International monitoring mechanisms play a key role in monitoring, reviewing and making recommendations on the implementation of human rights and labour standards that are essential to achieve peaceful, just and inclusive societies
The international human rights and labour standards monitoring systems can play an important role in ensuring accountability for SDG16+ commitments. International human rights monitoring is undertaken through several mechanisms including:
Similar to the human rights system, the International Labour Organization’s (ILO) supervisory system also monitors the implementation of ILO Conventions by State parties, many of which address SDG16+ issues (e.g. forced labour, child labour, and equal pay for work of equal value).4
Despite having distinct mandates, these mechanisms all play a key role in monitoring, reviewing and making recommendations on the implementation of human rights and/or labour standards that are essential to achieve peaceful, just and inclusive societies. More than 90%of the 169 SDG targets directly reflect elements of international human rights and labour standards,5 and there are over 36,000 recommendations from international human rights mechanisms linked to SDG 16 alone.6 Given this significant overlap, as well as the legally binding nature of international human rights and labour standards, international monitoring mechanisms can be a critical tool to advance SDG16+ accountability.
In reviewing the human rights or labour record of countries, international monitoring mechanisms can be used to raise specific SDG16+ issues, resulting in recommendations that further SDG16+ implementation. The wealth of analysis, data, information and recommendations produced by these mechanisms can also be used to report on issues related to peace, justice and inclusion in SDG accountability processes, including VNRs.7 Furthermore, there is significant potential to align international human rights and labour standards monitoring mechanisms with SDG-related follow-up and review processes, given the strong links between human rights, labour standards and the SDGs. Aligning these mechanisms could help to promote policy coherence, facilitate the sharing of qualitative analysis and data, maximize efficiency and effectiveness, and reduce the overall reporting burden on countries,8 thereby strengthening accountability for SDG commitments including SDG16+.
There are a number of ways that you can use international human rights and labour standards mechanisms to support SDG16+ accountability, including the following:
1. Refer to country-specific recommendations from international human rights and labour standards monitoring bodies in engaging in SDG16+ advocacy with your government – While the SDGs are not legally binding, your government may be obligated to fulfill specific SDG16+ targets based on their ratification of human rights or ILO conventions.9 See the key resources in this section for guidance in identifying relevant recommendations.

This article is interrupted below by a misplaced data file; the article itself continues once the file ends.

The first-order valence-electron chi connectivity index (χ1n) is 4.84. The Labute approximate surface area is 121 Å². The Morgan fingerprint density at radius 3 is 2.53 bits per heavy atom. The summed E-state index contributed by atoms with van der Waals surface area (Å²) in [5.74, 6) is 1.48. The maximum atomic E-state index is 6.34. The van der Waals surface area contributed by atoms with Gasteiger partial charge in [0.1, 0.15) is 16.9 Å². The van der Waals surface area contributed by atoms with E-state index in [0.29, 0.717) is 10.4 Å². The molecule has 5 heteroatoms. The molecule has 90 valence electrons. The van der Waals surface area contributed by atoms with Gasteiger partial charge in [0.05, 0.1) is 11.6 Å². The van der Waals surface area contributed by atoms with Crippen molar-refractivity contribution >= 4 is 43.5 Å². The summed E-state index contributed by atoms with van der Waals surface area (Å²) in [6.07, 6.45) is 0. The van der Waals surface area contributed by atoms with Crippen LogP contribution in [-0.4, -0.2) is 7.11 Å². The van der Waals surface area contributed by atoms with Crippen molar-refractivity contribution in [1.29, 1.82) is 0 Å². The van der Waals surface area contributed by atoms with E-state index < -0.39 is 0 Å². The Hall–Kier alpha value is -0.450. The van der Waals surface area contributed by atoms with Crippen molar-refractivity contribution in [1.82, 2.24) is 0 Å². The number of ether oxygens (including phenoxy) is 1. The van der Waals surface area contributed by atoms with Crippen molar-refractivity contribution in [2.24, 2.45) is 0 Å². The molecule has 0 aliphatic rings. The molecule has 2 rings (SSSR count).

Confirm that your country has ratified an international convention or agreement and, if so, identify any reservations made in relation to your SDG16+ issue.
2. Engage with international human rights and labour standards mechanisms to advance your SDG16+ issue(s) – In particular, you should consider pursuing the following actions:
a. Determine which mechanism to engage with by analyzing the links between SDG16+ targets, human rights and labour standards, and your country’s ratification of relevant international agreements. See the key resources in this section for further guidance;
b. Familiarize yourself with the specific rules, modalities and timelines for civil society interaction with the monitoring body or process with which you wish to engage;
c. Participate in any consultations held by governments to prepare their national report on the human rights or labour standards situation in your country, as well as any consultations held under the Special Procedures of the Human Rights Council;
d. Prepare written submissions on the human rights or labour standards situation in your country in relation to your SDG16+ issue(s) for consideration by monitoring bodies. Many of these bodies accept written information, materials and reports from civil society;
TIP: Preparing written submissions to monitoring bodies on SDG16+
TIP: Preparing written submissions to monitoring bodies on SDG16+
e. Produce independent civil society shadow reports on the human rights or labour standards situation your country in relation to your SDG16+ issue(s);
f. Participate in review sessions as observers and/or through oral submissions at review sessions or pre-sessional working groups held by monitoring bodies; and
g. Follow-up on the outcomes of reviews by engaging in dialogue with your government to help them meet their joint human rights, labour standards and SDG16+ obligations.